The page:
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Old 02-15-2012, 07:02 PM   #293
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Old 02-15-2012, 07:48 PM   #294
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Seriously, I know taylor192 had previously rebutted my comment weeks ago that the market was in a slump, but my buddy's parents put their West Van house up several weeks ago for $3. something and it sold for $4.

Another friend in Richmond sold his apartment and got 3 bids that were higher than his asking price.

I've also heard from parents' friends in Richmond and Vancouver who, like the above guy, get letters in the mail asking to sell their property.

Another girl who bought her own place in Burnaby somehow had her home # obtained from a Chinese realtor? who calls every couple of months to make an offer on the home.

I haven't seen the stats myself which show that the vancouver market is in a slump, but from my regular observations of single detached homes in richmond and vancouver on MLS.ca, I really don't see it dropping off at all.
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Old 02-15-2012, 09:28 PM   #295
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Seriously, I know taylor192 had previously rebutted my comment weeks ago that the market was in a slump, but my buddy's parents put their West Van house up several weeks ago for $3. something and it sold for $4.

Another friend in Richmond sold his apartment and got 3 bids that were higher than his asking price.

I've also heard from parents' friends in Richmond and Vancouver who, like the above guy, get letters in the mail asking to sell their property.

Another girl who bought her own place in Burnaby somehow had her home # obtained from a Chinese realtor? who calls every couple of months to make an offer on the home.

I haven't seen the stats myself which show that the vancouver market is in a slump, but from my regular observations of single detached homes in richmond and vancouver on MLS.ca, I really don't see it dropping off at all.
i know this won't be a popular answer to people's view - but imagine this.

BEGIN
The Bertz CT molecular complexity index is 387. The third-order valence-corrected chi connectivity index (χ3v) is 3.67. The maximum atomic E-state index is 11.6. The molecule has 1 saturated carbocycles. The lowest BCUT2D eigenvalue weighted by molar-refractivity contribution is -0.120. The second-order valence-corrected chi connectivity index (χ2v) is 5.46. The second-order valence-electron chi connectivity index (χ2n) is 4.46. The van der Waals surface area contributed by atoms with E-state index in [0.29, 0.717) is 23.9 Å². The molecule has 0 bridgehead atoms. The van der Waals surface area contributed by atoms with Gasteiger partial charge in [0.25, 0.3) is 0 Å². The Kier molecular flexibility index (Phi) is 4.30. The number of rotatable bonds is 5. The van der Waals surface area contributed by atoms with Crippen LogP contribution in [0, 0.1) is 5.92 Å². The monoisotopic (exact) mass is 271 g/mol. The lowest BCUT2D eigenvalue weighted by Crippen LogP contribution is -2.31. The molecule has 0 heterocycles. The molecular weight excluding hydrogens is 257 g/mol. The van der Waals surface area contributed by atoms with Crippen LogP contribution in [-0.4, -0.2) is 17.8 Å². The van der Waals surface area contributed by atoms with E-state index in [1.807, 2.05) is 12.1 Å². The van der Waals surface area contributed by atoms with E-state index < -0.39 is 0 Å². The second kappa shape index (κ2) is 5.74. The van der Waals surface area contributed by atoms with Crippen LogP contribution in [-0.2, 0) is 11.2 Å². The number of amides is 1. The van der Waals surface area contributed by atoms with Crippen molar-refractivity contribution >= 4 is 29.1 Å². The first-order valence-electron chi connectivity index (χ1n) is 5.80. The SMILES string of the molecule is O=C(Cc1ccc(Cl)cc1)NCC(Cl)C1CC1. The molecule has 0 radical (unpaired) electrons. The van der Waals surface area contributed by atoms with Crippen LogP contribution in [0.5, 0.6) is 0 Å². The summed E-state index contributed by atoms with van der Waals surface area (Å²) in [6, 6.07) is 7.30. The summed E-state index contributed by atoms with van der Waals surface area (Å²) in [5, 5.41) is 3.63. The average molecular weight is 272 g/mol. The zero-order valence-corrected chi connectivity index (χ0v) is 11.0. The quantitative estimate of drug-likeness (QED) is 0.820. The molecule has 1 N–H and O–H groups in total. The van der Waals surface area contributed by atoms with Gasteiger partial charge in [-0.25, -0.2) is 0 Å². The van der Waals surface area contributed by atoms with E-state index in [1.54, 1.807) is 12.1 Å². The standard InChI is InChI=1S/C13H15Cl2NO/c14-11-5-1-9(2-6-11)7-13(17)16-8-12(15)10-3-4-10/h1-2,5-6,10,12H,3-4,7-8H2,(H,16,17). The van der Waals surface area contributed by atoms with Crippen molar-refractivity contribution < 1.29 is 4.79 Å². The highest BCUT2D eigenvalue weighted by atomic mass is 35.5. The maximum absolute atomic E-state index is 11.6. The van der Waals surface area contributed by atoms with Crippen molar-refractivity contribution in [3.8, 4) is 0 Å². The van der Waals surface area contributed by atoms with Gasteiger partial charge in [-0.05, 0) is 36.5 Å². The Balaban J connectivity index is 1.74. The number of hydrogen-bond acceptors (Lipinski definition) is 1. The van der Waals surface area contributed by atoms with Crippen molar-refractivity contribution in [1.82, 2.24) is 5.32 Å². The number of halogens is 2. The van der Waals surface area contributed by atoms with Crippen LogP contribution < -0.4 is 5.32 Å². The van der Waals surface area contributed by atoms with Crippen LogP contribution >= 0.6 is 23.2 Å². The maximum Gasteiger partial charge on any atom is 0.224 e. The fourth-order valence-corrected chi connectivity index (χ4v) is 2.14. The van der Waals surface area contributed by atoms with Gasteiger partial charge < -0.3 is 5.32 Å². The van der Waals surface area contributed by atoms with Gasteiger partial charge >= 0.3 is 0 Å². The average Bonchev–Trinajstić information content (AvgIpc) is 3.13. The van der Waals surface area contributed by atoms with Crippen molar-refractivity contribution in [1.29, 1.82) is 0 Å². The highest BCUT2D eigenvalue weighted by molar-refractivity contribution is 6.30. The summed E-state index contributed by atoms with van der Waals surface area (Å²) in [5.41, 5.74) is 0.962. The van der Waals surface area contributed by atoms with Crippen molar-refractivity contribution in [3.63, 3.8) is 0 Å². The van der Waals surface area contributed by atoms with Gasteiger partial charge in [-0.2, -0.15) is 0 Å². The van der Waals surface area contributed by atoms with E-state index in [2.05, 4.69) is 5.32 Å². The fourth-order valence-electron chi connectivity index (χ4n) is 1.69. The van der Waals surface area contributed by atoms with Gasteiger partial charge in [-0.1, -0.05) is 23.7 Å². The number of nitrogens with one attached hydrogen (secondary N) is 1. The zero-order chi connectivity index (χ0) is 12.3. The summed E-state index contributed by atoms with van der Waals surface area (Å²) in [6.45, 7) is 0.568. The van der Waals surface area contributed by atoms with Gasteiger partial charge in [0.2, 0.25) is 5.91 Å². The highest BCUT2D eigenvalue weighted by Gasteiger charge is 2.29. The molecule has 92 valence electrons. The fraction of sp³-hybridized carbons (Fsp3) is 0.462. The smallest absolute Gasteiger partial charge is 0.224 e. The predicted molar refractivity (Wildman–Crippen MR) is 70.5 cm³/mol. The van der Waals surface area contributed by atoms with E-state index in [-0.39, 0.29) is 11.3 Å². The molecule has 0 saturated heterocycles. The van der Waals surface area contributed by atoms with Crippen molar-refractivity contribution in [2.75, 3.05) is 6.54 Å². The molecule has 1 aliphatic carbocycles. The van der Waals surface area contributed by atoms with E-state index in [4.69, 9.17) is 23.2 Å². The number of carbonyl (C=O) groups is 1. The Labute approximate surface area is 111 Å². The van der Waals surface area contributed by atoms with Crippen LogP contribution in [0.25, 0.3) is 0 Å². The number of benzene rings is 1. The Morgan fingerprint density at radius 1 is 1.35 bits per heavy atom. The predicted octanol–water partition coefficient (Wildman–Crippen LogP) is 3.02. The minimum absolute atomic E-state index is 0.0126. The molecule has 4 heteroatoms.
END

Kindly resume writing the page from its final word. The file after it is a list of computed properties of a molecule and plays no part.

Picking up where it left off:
housing is a financing decision, you can rent or buy a house in any area in any neighbourhood in vancouver, so let's consider the following:

sell your house to some chinese (or other) buyer at today's price, take your profits and invest them in dividned paying equities or AA corporate debt paying you between 5 and 12% (remember that you get favourable tax treatment from dividends) - also consider some of these equities, over the long term will increase in value (if you pick right - you can always get a 'professional' to do this for you, but its not that hard, to be honest) - or better yet, buy property in the US which provides 8-11% yield and will provide some very good capital appreciation - more than we'll see in vancouver over the next 10 years (again, if you know and what to buy, which i do)

use the cash flow from your investments to cover your rent - TRUST ME, unless you bought ages ago (in which case you'll realize a honking tax free gain), your rent will be WAY less than ownership costs - outside of Canada, this isn't a normal thing, there is usually a small ownership premium as you gain access to any capital appreciation (and on the flipside any downside risk), but NOTHING compared to vancouver

that's what i would do - now, admitidly, i don't own in vancouver, i'm relatively young and spent MANY years in education so i wasn't in a position to buy 10 years ago or even 5 years ago - i could easily afford to buy today, but i choose not to, as it is a financing decision, and i put my money where I get better cashflow (or actual cash flow rent + invest vs. buy + own) and better capital appreciation over the long term (diversified equities and US real estate)